Oxford Long-Term Ecology Lab

Long-Term Ecology, Biodiversity Conservation, and Environmental Stewardship Technologies

Twitter: @ElizSJeffers

ORCID: 000-0001-9679-5909

Academic Profile

I work at the intersection of palaeo-, ecosystem and community ecology to answer exciting and pressing questions about how terrestrial ecosystems cope with long-term climate and environmental change. I am a PI in the Oxford Long Term Ecology Lab, member of the Mathematical Ecology Research Group and hold a Departmental Lectureship in Long-Term Ecology. I am also the Course Director for the Oxford Doctoral Training Partnership in Environmental Research.

Jeffers Research Profile Image

I held a James Martin Research Fellowship in the Dept. of Zoology at Oxford. During this time, I developed projects on progressive nitrogen limitation and the ecological consequences of mega-herbivore extinctions. Prior to that, I held a PDRA with Prof. Kathy Willis to develop the Local Ecological Footprinting Tool (LEFT), a web-based tool that allows companies and governments to estimate the potential ecological cost of developing individual parcels of land. I obtained my D.Phil. from the University of Oxford for work in the Long-Term Ecology Laboratory and Mathematical Ecology Research Group on inferring past ecosystem function from statistical analysis of palaeoecological time-series.  Before moving to Oxford, I studied at the Johns Hopkins University,  where I earned a MA in Geography & Environmental Engineering and a Masters of Public Policy. I also have a BA in Political Science from the University of Colorado, Boulder.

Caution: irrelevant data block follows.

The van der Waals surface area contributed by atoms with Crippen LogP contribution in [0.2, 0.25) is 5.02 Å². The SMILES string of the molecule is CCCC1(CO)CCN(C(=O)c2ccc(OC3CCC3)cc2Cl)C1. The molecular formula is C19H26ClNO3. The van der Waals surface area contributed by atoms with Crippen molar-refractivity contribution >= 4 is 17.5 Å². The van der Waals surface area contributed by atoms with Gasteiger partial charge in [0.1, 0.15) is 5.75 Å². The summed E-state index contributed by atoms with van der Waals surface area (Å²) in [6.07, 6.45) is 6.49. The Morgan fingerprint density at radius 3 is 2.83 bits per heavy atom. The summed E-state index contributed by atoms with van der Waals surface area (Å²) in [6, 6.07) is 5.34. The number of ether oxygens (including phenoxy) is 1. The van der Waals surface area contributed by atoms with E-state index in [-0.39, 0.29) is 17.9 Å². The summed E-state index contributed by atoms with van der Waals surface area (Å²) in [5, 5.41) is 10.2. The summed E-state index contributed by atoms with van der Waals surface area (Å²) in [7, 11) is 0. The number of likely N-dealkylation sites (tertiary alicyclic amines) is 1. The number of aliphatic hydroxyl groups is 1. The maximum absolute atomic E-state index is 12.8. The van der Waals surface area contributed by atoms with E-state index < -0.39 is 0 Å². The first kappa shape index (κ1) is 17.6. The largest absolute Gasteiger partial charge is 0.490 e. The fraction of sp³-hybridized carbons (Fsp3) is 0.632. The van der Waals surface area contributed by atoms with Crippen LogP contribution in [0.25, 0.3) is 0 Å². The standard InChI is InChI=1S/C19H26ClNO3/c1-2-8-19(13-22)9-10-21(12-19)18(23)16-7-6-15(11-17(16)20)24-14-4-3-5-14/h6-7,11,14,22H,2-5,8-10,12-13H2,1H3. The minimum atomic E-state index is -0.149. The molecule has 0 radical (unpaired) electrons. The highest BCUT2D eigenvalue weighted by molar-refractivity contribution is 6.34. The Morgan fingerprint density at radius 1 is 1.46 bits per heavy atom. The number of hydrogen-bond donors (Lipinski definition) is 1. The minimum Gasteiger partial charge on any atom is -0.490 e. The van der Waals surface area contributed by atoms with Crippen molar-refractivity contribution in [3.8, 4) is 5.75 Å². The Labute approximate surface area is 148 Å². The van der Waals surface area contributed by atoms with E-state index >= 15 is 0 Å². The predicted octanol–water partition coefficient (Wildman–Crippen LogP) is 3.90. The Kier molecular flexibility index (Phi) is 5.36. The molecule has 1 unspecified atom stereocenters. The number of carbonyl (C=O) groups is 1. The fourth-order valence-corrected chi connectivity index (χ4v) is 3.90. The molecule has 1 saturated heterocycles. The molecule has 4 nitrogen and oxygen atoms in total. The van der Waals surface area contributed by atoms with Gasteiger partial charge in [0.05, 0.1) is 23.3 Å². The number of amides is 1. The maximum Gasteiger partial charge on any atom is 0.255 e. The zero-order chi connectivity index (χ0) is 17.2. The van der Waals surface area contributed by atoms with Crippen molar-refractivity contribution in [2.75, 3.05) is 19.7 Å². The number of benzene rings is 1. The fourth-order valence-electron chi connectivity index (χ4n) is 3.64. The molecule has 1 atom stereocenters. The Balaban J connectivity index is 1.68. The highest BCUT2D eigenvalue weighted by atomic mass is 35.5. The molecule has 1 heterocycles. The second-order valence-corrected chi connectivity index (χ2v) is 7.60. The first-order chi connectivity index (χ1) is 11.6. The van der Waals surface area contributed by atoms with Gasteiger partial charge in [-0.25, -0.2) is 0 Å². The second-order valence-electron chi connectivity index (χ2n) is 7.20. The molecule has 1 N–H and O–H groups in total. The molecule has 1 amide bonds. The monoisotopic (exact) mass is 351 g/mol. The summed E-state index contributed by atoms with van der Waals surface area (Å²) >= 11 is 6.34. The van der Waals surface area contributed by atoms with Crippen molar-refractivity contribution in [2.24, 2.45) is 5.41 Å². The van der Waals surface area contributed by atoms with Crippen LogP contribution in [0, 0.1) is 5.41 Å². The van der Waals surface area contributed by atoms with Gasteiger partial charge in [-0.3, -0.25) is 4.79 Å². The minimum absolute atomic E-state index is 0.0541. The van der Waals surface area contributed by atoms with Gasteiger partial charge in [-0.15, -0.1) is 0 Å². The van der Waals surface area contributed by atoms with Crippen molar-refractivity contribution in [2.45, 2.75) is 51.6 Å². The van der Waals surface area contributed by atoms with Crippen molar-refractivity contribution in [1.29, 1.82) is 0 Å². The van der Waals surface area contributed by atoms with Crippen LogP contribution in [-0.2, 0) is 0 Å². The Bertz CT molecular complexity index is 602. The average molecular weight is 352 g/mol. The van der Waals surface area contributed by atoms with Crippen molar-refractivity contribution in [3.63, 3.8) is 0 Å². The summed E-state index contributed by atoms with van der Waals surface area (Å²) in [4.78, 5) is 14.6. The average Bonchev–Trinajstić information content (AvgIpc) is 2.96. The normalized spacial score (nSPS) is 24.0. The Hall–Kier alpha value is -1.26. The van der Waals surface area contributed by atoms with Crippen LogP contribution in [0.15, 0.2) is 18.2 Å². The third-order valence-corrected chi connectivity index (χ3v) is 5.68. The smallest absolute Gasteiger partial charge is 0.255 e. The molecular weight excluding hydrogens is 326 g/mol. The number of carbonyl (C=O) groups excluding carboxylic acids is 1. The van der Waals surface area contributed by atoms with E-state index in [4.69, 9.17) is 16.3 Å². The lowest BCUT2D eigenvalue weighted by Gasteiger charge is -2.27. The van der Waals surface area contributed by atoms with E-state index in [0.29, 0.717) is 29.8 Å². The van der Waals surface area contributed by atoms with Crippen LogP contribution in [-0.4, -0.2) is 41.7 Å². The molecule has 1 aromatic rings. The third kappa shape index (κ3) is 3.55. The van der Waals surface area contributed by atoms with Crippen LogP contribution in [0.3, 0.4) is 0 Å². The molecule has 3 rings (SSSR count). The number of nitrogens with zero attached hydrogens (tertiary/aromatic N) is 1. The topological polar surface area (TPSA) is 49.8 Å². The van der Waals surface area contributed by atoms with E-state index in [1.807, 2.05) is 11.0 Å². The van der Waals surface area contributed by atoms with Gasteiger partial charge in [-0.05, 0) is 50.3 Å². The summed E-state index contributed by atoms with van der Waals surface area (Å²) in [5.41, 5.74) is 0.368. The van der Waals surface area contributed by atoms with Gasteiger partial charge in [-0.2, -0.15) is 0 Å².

Current Research

I lead research into the impacts of global environmental change on geochemical cycling in terrestrial ecosystems, how this variability impacts the quality of forage plants and in turn alters the fitness of large bodied consumers. This research involves the collection and modelling of long-term ecological data from natural archives including sedimentary deposits, tree rings and fossil bones. I lead a number of research projects (described below) and invite applications from doctoral students and postdoctoral researchers who are interested in these or related topics.